By Gagandeep Ghuman
Published: May 5, 2012
Employment Insurance (EI) recipients have been decreasing in Squamish over the past one year, Statistics Canada data obtained by the Squamish Reporter reveals.
In March 2011, there were 470 Employment Insurance recipients in Squamish, a number that had increased by 30 since March 2010.
The news had brought a nest of worry lines on Squamish foreheads. New numbers for 2012 might help erase some of them.
There were only 360 recipients in Squamish for Feb. 2012, part of a decreasing trend that started in later half of last year.
September last month saw a sharp drop: There were only 260 recipients.
The unemployment rate for the region also showed a downward trend.
The unemployment rate for Lower Mainland-Southwest, which also includes Squamish, was 8.5 per cent in March 2011.
It shows a sharp drop this year.
In Feb. 2012, the latest month for which the figures are available, the unemployment rate stands at 6.9 per cent.
Tara Ramsey, an employer community liaison with Training Innovations, is optimistic about the future, and her optimism is based on hard numbers.
In 2011, Training Innovations counted an average of 580 clients every month.
That average has remained the same for 2012, but it’s still a significant drop from 2010, a time of tight job market after the Olympics.
In 2010, her office counted 724 people walking into Training Innovations with work on their mind.
The top emerging industries for jobs: Information, Culture and Recreation, Finance, Insurance, Real Estate, Professional, Scientific and Technical Services – tied with – Health Care and Social Assistance .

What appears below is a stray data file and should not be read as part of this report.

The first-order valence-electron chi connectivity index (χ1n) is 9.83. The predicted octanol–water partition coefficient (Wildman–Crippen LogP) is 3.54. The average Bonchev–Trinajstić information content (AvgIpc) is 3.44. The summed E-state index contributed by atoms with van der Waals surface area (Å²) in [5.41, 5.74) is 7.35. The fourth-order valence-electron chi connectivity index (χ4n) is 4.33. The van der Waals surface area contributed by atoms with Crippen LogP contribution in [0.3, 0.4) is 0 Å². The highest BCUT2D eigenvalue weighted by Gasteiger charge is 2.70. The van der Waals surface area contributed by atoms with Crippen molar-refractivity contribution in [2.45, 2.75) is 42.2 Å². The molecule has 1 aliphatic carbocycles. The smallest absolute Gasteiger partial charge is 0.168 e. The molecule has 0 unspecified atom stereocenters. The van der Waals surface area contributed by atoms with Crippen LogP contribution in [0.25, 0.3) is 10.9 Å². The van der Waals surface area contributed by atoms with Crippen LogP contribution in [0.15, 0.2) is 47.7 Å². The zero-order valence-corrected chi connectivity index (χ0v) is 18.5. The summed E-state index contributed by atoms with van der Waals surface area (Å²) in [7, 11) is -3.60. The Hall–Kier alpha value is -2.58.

Ramsey said the number of people accessing the services might seem high, but the job market in Squamish isn’t as bad as it used to be.
“Squamish was in an economic slump after the Olympics, but the job market is improving,” Ramsey said.
There were a total of 2,830 jobs last year that Training Innovations helped clients target.
Training Innovations is well-known in the community as a place to go job searching.
Now, it has also started connecting employers to prospective employees, part of an ambitious new expansion underway since April.
Training Innovation now offers more specialised and integrated services, and there will be more community outreach.
Ramsey is on the frontline of this new plan.
You will see her more in the community, working with the district and the employers, helping organise job fairs, and making valuable contacts for clients who use the Training Innovations Centre.
“We know that there are jobs there in the community, but sometimes they are not advertised,” Ramsey said.
“We want to create a better connection for the employers and out clients.”
Training Innovations is also offering a new program for employers who want to grow the potential of their low-skilled employees by providing access to training funds.
Up to $1500 is available for each employee, to a maximum of $7500 per employer, under a new program called Targeted Skills Shortage Program (TSSP).